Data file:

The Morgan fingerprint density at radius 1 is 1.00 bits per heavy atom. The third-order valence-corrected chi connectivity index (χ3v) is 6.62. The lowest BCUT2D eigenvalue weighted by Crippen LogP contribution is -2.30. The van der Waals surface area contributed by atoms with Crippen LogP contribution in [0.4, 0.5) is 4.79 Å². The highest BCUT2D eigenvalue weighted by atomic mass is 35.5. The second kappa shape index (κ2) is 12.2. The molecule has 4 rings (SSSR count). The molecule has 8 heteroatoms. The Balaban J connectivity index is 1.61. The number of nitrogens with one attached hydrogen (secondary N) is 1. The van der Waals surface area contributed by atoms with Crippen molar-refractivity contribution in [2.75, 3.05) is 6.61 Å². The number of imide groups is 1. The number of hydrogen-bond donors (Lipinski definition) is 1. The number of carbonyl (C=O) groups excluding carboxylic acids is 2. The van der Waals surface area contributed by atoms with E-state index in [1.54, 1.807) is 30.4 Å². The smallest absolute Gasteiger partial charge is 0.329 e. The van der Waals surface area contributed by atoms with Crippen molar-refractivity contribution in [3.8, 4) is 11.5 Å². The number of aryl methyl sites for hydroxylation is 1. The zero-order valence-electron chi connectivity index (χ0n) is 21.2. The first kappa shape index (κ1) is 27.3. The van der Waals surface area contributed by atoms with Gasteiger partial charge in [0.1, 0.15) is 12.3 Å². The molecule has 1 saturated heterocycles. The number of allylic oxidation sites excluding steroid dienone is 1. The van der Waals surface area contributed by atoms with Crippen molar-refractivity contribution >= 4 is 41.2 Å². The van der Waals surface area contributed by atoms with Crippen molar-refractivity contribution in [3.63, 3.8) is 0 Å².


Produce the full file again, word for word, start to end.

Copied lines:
The Morgan fingerprint density at radius 1 is 1.00 bits per heavy atom. The third-order valence-corrected chi connectivity index (χ3v) is 6.62. The lowest BCUT2D eigenvalue weighted by Crippen LogP contribution is -2.30. The van der Waals surface area contributed by atoms with Crippen LogP contribution in [0.4, 0.5) is 4.79 Å². The highest BCUT2D eigenvalue weighted by atomic mass is 35.5. The second kappa shape index (κ2) is 12.2. The molecule has 4 rings (SSSR count). The molecule has 8 heteroatoms. The Balaban J connectivity index is 1.61. The number of nitrogens with one attached hydrogen (secondary N) is 1. The van der Waals surface area contributed by atoms with Crippen molar-refractivity contribution in [2.75, 3.05) is 6.61 Å². The number of imide groups is 1. The number of hydrogen-bond donors (Lipinski definition) is 1. The number of carbonyl (C=O) groups excluding carboxylic acids is 2. The van der Waals surface area contributed by atoms with E-state index in [1.54, 1.807) is 30.4 Å². The smallest absolute Gasteiger partial charge is 0.329 e. The van der Waals surface area contributed by atoms with Crippen molar-refractivity contribution in [3.8, 4) is 11.5 Å². The number of aryl methyl sites for hydroxylation is 1. The zero-order valence-electron chi connectivity index (χ0n) is 21.2. The first kappa shape index (κ1) is 27.3. The van der Waals surface area contributed by atoms with Gasteiger partial charge in [0.1, 0.15) is 12.3 Å². The molecule has 1 saturated heterocycles. The number of allylic oxidation sites excluding steroid dienone is 1. The van der Waals surface area contributed by atoms with Crippen molar-refractivity contribution >= 4 is 41.2 Å². The van der Waals surface area contributed by atoms with Crippen molar-refractivity contribution in [3.63, 3.8) is 0 Å².